(Bob Cole: Courtesy CBC)
Broadcasting can be a cold business. One day, you're the next best thing and executives are kissing your butt. The next day, you walk into the studio and find your replacement broadcasting in your place (that is a true story). For the 80 year old Bob Cole of CBC's Hockey Night in Canada, he's wondering if he's going to have a job next season.
With Rogers taking over the entire NHL media contract in Canada starting with the 2014-15 season, many long-time CBC employees including Cole are wondering what their futures will be.
Cole has been calling hockey for CBC on radio or television since 1969. Between 1980 and 2008, he called every Stanley Cup Finals until he was replaced by Jim Hughson. He has called the historic 1972 Summit Series between Canada and the USSR, three Olympic Hockey Finals (1998, 2002 and 2006) and many other memorable hockey moments. While he is no longer the main announcer on Hockey Night in Canada, he remains on the package as the "B" play-by-play man.
Now as Rogers prepares to take over, Cole is wondering if he'll have a job next season. The Hockey Hall of Fame announcer tells the Toronto Sun:
“No one has called me .. I thought somebody might call, tell me something, say hello, you know.."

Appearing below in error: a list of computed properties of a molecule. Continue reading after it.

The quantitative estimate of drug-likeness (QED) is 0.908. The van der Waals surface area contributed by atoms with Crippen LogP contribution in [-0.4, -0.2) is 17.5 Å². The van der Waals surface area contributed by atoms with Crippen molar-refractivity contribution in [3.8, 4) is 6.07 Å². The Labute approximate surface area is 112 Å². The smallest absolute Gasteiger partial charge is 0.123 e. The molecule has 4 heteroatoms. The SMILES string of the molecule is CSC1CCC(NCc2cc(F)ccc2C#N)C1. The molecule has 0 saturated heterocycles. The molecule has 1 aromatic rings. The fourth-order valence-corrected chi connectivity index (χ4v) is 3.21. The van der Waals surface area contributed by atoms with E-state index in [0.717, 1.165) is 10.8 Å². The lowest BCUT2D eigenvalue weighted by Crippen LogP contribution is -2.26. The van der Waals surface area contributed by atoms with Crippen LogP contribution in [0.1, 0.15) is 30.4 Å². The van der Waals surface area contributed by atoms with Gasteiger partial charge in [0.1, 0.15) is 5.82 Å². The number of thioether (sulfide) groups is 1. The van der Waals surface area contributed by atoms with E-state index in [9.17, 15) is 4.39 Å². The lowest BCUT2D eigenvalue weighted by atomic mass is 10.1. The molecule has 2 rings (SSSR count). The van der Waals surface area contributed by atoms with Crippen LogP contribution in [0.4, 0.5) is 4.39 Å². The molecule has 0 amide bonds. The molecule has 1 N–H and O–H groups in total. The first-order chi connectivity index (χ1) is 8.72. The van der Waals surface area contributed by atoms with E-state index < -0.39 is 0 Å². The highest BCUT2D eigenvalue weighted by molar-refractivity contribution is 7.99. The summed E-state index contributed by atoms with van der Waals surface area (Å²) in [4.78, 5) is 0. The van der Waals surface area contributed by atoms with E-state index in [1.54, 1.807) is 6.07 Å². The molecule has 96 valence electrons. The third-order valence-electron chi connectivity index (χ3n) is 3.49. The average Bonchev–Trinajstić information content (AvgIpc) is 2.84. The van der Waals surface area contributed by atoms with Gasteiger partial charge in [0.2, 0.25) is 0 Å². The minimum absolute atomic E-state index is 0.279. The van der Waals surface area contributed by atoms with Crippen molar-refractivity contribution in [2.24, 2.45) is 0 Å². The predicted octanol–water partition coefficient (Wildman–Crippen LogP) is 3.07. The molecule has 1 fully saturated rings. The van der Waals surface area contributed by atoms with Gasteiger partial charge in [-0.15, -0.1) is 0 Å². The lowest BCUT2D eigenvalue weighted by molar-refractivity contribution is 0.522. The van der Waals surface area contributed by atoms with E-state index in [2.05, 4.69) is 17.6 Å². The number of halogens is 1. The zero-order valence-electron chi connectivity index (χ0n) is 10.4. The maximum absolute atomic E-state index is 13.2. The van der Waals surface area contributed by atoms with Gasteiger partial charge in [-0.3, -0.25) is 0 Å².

Cole adds: "I still love what I’m doing. I just want to do games. I’m not doing as many as I want or as many as I used to."
You could say that Rogers doesn't owe Cole anything. He's not their employee and they can hire and fire who they want. That is true, but with the Hockey Night in Canada brand being folded into Rogers' rights, the least the company can do is let Cole know its plans for next season. So why hasn't Cole been called?
There's no doubting his passion for the game: “There has to be Hockey Night In Canada, doesn’t there? It’s still our night. I don’t know what’s going to happen. I don’t know who’s going to be in charge. I don’t know what the show is going to look like. But it has to be there, right?"
At least for the next four years, Bob. Here's hoping that you'll be a part of the new era in Canadian sports broadcasting.